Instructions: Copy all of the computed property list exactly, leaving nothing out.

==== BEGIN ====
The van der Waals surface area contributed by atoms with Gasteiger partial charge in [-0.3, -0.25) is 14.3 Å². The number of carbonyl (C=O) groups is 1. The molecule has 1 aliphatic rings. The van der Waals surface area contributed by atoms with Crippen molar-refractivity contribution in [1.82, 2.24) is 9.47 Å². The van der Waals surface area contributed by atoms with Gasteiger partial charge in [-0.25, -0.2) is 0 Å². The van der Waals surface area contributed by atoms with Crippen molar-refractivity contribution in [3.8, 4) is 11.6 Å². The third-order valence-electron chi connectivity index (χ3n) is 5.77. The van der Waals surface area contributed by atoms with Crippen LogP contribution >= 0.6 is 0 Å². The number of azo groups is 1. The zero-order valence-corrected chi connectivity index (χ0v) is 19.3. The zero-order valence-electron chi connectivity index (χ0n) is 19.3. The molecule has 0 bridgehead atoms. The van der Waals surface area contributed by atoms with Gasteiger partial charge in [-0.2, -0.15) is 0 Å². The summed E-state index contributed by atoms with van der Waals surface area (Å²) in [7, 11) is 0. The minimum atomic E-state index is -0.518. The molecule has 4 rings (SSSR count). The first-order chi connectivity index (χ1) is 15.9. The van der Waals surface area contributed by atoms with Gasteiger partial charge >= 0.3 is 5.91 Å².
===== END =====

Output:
The van der Waals surface area contributed by atoms with Gasteiger partial charge in [-0.3, -0.25) is 14.3 Å². The number of carbonyl (C=O) groups is 1. The molecule has 1 aliphatic rings. The van der Waals surface area contributed by atoms with Crippen molar-refractivity contribution in [1.82, 2.24) is 9.47 Å². The van der Waals surface area contributed by atoms with Gasteiger partial charge in [-0.25, -0.2) is 0 Å². The van der Waals surface area contributed by atoms with Crippen molar-refractivity contribution in [3.8, 4) is 11.6 Å². The third-order valence-electron chi connectivity index (χ3n) is 5.77. The van der Waals surface area contributed by atoms with Crippen LogP contribution >= 0.6 is 0 Å². The number of azo groups is 1. The zero-order valence-corrected chi connectivity index (χ0v) is 19.3. The zero-order valence-electron chi connectivity index (χ0n) is 19.3. The molecule has 0 bridgehead atoms. The van der Waals surface area contributed by atoms with Gasteiger partial charge in [-0.2, -0.15) is 0 Å². The summed E-state index contributed by atoms with van der Waals surface area (Å²) in [7, 11) is 0. The minimum atomic E-state index is -0.518. The molecule has 4 rings (SSSR count). The first-order chi connectivity index (χ1) is 15.9. The van der Waals surface area contributed by atoms with Gasteiger partial charge >= 0.3 is 5.91 Å².